"The idea then came that not only would they do their performance in a cube but that we would also float the thing in the middle of the lake, which might well have been Melvin's idea, actually! Festival Republic created the stage on the lake and pulled it out of the way every night so that it magically disappeared, and then put it back into place each evening!

"Year by year, I think the look and feel is improving. Every product we use is environmentally friendly and we look into ways of reducing waste.

"We recycle as much as we can with the props, we don't just chuck them away, we reuse them so that's a key aspect of design as well. To see huge crowds of people sitting amongst valuable works of art with no walls around and no severe people telling them to step away, actually enjoying the work, is incredible for me.

"It's very special."

If you go down to the woods today...

One of the most notable works of art in 2009 was a large mural of Michael Jackson by spray-paint artist Foundry aka Neil Antcliff: "I recently sprayed a Michael Jackson tribute on the side of the Prince Albert pub in Brighton, famed for its Banksy notoriety.

"It was a double connotation, a memorial but also a rip of Obey Giant by American graffiti artist Shepard Fairey, as he's known for borrowing his own imagery as well."

After completing a picture, Neil then sprayed over it and started a new piece: "We did decide beforehand that because of the nature of the space and the scale of the board that we could cover each piece several times over because aerosol is such a fast medium and we can paint over it so quickly.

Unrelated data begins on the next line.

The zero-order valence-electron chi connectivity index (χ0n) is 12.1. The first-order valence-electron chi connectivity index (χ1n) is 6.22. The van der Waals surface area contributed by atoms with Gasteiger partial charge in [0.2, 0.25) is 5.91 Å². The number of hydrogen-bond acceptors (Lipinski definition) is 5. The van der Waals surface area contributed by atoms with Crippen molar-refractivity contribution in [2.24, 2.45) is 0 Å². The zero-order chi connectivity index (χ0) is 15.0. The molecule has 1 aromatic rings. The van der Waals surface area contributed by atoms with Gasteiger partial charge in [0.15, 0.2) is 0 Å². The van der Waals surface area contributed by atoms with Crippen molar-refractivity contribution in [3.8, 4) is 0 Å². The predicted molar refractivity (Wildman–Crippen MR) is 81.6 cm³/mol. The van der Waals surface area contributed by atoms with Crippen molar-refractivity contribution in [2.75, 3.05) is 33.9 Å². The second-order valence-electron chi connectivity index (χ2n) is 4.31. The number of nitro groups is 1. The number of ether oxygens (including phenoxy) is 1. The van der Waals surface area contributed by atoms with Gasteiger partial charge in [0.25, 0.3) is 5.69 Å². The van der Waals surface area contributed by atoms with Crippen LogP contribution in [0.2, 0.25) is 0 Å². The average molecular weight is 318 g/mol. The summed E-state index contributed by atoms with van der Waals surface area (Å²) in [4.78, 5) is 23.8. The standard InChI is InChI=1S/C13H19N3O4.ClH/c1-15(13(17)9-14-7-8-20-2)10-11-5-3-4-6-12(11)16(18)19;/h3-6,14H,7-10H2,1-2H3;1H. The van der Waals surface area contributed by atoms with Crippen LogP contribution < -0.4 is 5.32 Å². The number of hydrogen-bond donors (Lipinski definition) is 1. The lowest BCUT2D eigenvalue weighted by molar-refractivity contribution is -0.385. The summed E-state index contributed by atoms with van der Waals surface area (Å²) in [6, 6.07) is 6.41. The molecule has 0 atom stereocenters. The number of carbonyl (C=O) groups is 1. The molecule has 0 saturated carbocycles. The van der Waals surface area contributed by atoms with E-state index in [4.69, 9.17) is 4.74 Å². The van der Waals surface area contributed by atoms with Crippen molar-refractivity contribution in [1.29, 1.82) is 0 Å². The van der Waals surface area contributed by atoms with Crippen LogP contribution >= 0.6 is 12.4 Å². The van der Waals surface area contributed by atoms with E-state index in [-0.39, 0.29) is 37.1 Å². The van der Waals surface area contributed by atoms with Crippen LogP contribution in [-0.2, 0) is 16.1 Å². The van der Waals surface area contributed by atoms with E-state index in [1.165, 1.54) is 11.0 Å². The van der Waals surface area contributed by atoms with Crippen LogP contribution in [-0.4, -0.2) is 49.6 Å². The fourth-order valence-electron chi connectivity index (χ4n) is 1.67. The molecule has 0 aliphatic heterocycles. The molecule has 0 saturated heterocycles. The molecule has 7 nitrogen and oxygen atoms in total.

"In a way it's sad, but I'm used to painting over my commissions although sometimes I haven't even had time to photograph my work before it's covered over! You need to have some detachment and be quite brutal but you know if you have a photograph you can paint it again.

Foundry

Aerosol artist, Foundry

"Often I bow to public demand and let people decide what I should paint from a pre-selected group of images, which is what I did at Latitude 2009. I also did one painting of a pilot in lightning which was very appropriate after the weather we had over the first few days!"

Hobbits and other festival goers

Skedaddle Décor in Wiltshire is responsible for designing some of the distinctive Children's Arena, including an enchanting Hobbit House entrance gate, with a smaller gate cut into it for your little fairies and pixies. Vix Scott is very proud of having her work on show.

"I like to use bright, primary colours, but I also want to make children think. The turf roofs on the huts are crafted from 1,500 plastic bags, which show the kids about recycling and making good use of materials.

"I think the attention to detail, love and care that goes into the decor at Latitude make it more than just a music festival."

Martha Cowell of the Suffolk Wildlife Trust, feels that the elaborate design has minimal impact on the resident flora and fauna: "I'm sure the animals don't mind at all! I think they just go into hiding for the weekend.

"It's a very eco-friendly festival – they use composting facilities and recycling bins and there's lots of green space between things. I think that the trees around the edge of the main site make it seem cosy and colourful."

With an ever-growing range of art on display and new design features popping up where you'd least expect them, I can't wait to see what 2010 will bring!

last updated: 03/08/2009 at 11:58
created: 23/07/2009

Have Your Say

What is your favourite aspect of the Latitude design?

The BBC reserves the right to edit comments submitted.

John Daniels
What was so disappointing at Latitude, was despite the supposed eco friendly image of the festival, the huge amount of litter that people just left lying around. The organisers can't be held responsible for that as there were plenty of places to dispose of and even recycle waste. It is such a shame there are so many moronic inconsiderate people about who could not care less about the environment, and other people's enjoyment of it, as long as they have a good time.